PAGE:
Bright Eyes – ‘Down in the Weeds, Where the World Once Was’ | Album Review

The rapture is coming, and Bright Eyes are ascending (Flea is also there.)


9 Years away, Bright Eyes still deliver

Label: Dead Oceans

It’s been a while since we’ve had any new Bright Eyes, although Conor Oberst has been going strong with other projects. We all thought 2011’s The People’s Key was the end. Steeped in speculation and spirituality, it concluded nearly 15 years of music with a new-found peace. I remember thinking, awww. No more Bright Eyes. Heartbreaking, but it means he’s not sad anymore. A happy ending.

Since then, Oberst has endured false sexual assault allegations, the death of his older brother, and a divorce. And just like that, Bright Eyes is back with new record Down in the Weeds, Where the World Once Was.

 It seems sadistic to harvest someone’s sadness for consumable content. But Oberst puts his emotions under a magnifying glass willingly and with honesty. The record dances at the intersection between anguish and acceptance; Oberst is still the warbling voice of a self-doubting generation, but more refined and more dynamic – a reflection of the tumultuous road he has travelled.

bright eyes band 2020

If intro track ‘Pageturners Rag’ plays us in as we take our seats, ‘Dance and Sing’ pulls open the red curtain to reveal a floating cinema of noise. Emotional moments erupt into a deluge of chaos, beautiful and raw. Nate Walcott’s string arrangements, bass from Red Hot Chilli’s Flea, drumming from QOTSA’s Jon Theodore and a chorus of angels ebb and flow through the record, soundtracking depictions of loss and letting go.

Mariana Trench’ is the standout track for me. Dealing with capitalism, grief and the end of the world, it’s a truly giant song both in theme and musicality. The triumphant, vital melody is punctuated with sharp, irony-steeped lyrics: ‘I befriended all my enemies / They had my back, against the wall’. The imagery is visceral. From the wide-shot of Everest, Stonehenge and crumbling highways, we swoop down into an extreme close-up; a cowboy leaving rehab, Oberst looking down at his brother’s grave. No one else can capture the widely expansive and the intimately personal quite like Bright Eyes.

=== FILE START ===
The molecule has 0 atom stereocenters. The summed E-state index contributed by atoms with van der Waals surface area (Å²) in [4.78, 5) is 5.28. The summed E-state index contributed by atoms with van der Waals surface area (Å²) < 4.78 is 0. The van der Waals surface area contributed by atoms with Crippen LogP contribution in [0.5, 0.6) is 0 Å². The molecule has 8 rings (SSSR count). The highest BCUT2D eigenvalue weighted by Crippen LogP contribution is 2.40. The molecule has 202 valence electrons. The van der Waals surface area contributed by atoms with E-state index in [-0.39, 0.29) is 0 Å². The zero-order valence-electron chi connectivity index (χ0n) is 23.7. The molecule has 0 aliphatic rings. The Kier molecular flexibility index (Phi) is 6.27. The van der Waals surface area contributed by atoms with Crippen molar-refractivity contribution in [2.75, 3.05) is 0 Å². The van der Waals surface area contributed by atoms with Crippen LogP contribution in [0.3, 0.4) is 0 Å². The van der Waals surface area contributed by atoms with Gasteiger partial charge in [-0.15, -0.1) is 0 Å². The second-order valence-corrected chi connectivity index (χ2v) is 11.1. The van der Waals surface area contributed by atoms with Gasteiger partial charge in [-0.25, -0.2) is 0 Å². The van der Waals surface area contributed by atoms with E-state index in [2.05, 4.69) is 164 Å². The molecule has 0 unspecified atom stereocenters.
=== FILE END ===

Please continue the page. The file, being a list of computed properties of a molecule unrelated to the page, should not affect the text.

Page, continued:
Stairwell Song’ is another standout as Oberst reflects on the breakdown of his marriage. ‘You like cinematic endings,’ he sings, as we’re hit with a devastating and euphoric wave of horn and strings. Classic self-deprecating wit paired with elaborate instrumentation is what elevates the record; almost like The Divine Comedy, but with a raw, breaking heart behind it.

Moments of intertextuality make this a rich listen for long-time fans of the band. From lyrical cues such as ‘A string of happy accidents’ in ‘Mariana Trench’, (referencing the Bright Eyes – Neva Dinova collab) to the high harmony in ‘To Death’s Heart (In Three Parts)’ which bears stylistic similarities to Cassadaga (2006). Here Oberst ruminates on lost love and brings the apocalypse into our world with a heart-wrenching reference to the ‘two lost souls swimming in a fish bowl’ from Pink Floyd’s ‘Wish You Were Here’: “Enough blood to fill up this fish bowl/ keep swimming round the exits blocked, there’s nowhere to go“. A beautiful, devastating depiction of isolation. It’s just the gut-punch you’d want from a Bright Eyes song. 

Down in the Weeds is signature Bright Eyes. Both prophetic and introspective, the record shows a growth in sound but proves that they can still express pain and acceptance in a way many of us find difficult to articulate. In moments of darkness when you’re too numb to feel anything, they feel everything for you. I just hope we get another album before the world ends.

Words by Ellen Mcnally

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